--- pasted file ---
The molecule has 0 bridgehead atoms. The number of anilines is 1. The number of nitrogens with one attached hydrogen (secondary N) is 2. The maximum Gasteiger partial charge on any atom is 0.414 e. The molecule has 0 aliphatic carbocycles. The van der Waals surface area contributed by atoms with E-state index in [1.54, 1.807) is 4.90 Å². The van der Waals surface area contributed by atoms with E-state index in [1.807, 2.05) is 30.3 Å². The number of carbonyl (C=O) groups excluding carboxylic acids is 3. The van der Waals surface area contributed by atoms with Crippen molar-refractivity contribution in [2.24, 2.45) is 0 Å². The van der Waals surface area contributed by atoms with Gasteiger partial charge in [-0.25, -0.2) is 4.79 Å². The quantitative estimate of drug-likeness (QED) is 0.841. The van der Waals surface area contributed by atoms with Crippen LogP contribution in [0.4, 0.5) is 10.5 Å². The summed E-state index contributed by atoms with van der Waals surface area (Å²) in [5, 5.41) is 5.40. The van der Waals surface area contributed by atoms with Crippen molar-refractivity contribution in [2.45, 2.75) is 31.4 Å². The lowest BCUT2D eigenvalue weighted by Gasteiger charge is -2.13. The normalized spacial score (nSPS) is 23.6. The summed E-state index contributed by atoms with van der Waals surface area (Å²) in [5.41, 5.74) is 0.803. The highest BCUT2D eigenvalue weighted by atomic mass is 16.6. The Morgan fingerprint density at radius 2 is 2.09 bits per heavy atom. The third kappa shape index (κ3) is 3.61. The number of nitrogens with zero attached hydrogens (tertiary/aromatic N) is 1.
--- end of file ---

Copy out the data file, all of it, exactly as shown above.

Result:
The molecule has 0 bridgehead atoms. The number of anilines is 1. The number of nitrogens with one attached hydrogen (secondary N) is 2. The maximum Gasteiger partial charge on any atom is 0.414 e. The molecule has 0 aliphatic carbocycles. The van der Waals surface area contributed by atoms with E-state index in [1.54, 1.807) is 4.90 Å². The van der Waals surface area contributed by atoms with E-state index in [1.807, 2.05) is 30.3 Å². The number of carbonyl (C=O) groups excluding carboxylic acids is 3. The van der Waals surface area contributed by atoms with Crippen molar-refractivity contribution in [2.24, 2.45) is 0 Å². The van der Waals surface area contributed by atoms with Gasteiger partial charge in [-0.25, -0.2) is 4.79 Å². The quantitative estimate of drug-likeness (QED) is 0.841. The van der Waals surface area contributed by atoms with Crippen LogP contribution in [0.4, 0.5) is 10.5 Å². The summed E-state index contributed by atoms with van der Waals surface area (Å²) in [5, 5.41) is 5.40. The van der Waals surface area contributed by atoms with Crippen molar-refractivity contribution in [2.45, 2.75) is 31.4 Å². The lowest BCUT2D eigenvalue weighted by Gasteiger charge is -2.13. The normalized spacial score (nSPS) is 23.6. The summed E-state index contributed by atoms with van der Waals surface area (Å²) in [5.41, 5.74) is 0.803. The highest BCUT2D eigenvalue weighted by atomic mass is 16.6. The Morgan fingerprint density at radius 2 is 2.09 bits per heavy atom. The third kappa shape index (κ3) is 3.61. The number of nitrogens with zero attached hydrogens (tertiary/aromatic N) is 1.